Section 1: Complex Patterns of Inheritance
It wasn’t until many years after Mendel’s death that his work was fully realized for its significance. Biologists recognized that his experiments on peas held true for plants, animals, and humans as well. The patterns of inheritance had many similarities with the behavior of chromosomes, but there were many exceptions to his principles as well.
Many traits are produced from the interaction of genes together. Polygenic inheritance refers to a trait that is controlled by two or more genes. These genes are called polygenes and produce specific traits when put together. An example of polygenetic inheritance is skin color, which is determined by the amount of pigment melanin in the skin and the number of dark alleles a person has. There are many possibilities of characteristics that can be determined by these interactions. These traits exhibit incomplete dominance. Incomplete dominance is when neither of the parents’ alleles is completely dominant. The phenotype of the heterozygous offspring is a mix of both parents.
Human blood type is determined by codominant alleles, or alleles that both show equally. There are three different alleles for human blood type – A, B, and O. Each human has two blood type alleles, because we inherit one blood type allele from our mother and one from our father. There are four possible phenotypes, or ABO blood types, when alleles combine: A, B, AB, and O. Like the human gene for blood type, many genes have multiple alleles. Multiple alleles are when there are more than two alleles for a genetic trait. For example, a rabbit can have four possible coat colors because of the four different alleles present in a single gene.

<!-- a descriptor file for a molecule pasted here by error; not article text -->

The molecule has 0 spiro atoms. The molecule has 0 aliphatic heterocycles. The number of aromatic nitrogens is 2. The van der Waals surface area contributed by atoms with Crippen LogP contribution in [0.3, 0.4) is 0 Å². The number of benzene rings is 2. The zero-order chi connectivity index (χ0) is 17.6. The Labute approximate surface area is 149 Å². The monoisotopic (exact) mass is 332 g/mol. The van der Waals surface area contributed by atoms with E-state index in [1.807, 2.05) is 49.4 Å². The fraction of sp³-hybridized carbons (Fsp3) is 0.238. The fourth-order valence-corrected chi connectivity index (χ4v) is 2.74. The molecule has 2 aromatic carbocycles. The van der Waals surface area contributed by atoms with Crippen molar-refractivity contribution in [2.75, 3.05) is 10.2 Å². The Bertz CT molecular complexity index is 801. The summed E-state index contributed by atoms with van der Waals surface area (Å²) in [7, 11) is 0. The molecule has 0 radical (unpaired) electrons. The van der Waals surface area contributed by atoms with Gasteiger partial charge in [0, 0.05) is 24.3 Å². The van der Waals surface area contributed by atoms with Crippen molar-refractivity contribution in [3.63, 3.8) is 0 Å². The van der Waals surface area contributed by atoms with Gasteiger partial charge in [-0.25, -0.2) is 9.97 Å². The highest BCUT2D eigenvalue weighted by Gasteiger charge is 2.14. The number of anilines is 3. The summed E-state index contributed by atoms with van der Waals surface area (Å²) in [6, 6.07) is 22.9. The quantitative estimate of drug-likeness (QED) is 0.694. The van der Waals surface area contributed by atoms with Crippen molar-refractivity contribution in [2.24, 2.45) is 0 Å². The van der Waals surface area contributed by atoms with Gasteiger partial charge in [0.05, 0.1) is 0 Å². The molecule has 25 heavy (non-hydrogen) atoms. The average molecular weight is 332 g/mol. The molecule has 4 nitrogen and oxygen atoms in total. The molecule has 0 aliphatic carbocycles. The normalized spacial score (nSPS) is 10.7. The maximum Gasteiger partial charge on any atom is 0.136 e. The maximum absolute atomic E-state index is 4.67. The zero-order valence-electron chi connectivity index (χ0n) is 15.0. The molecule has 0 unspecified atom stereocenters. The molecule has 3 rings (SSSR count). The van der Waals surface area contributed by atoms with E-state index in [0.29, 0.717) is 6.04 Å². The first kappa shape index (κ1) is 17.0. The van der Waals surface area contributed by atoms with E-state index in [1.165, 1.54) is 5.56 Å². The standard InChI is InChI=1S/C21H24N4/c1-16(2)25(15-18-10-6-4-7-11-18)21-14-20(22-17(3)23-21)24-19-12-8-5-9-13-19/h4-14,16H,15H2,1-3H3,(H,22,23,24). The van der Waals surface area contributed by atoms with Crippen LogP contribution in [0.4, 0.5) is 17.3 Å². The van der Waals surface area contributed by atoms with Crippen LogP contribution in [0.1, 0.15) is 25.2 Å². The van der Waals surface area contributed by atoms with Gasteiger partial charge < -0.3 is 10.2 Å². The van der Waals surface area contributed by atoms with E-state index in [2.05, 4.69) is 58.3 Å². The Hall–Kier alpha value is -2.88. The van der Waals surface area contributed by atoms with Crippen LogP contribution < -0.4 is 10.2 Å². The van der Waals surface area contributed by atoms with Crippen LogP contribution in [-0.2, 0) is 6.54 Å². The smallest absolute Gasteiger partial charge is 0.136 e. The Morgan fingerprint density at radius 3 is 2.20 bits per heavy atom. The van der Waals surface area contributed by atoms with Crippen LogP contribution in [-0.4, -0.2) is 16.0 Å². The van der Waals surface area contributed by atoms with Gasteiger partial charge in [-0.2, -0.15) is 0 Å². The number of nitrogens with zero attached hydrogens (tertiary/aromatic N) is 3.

Humans, like many animals, have a pair of sex chromosomes, designated X and Y that determine whether one is a male or female. XY indicates a male and XX indicates a female. Humans have twenty-three chromosomes. Twenty-two are homologous autosomes, which are non sex chromosomes. A gene located on sex chromosomes is called a sex-linked trait. Colorblindness, hemophilia, and muscular dystrophy are all sex-linked traits.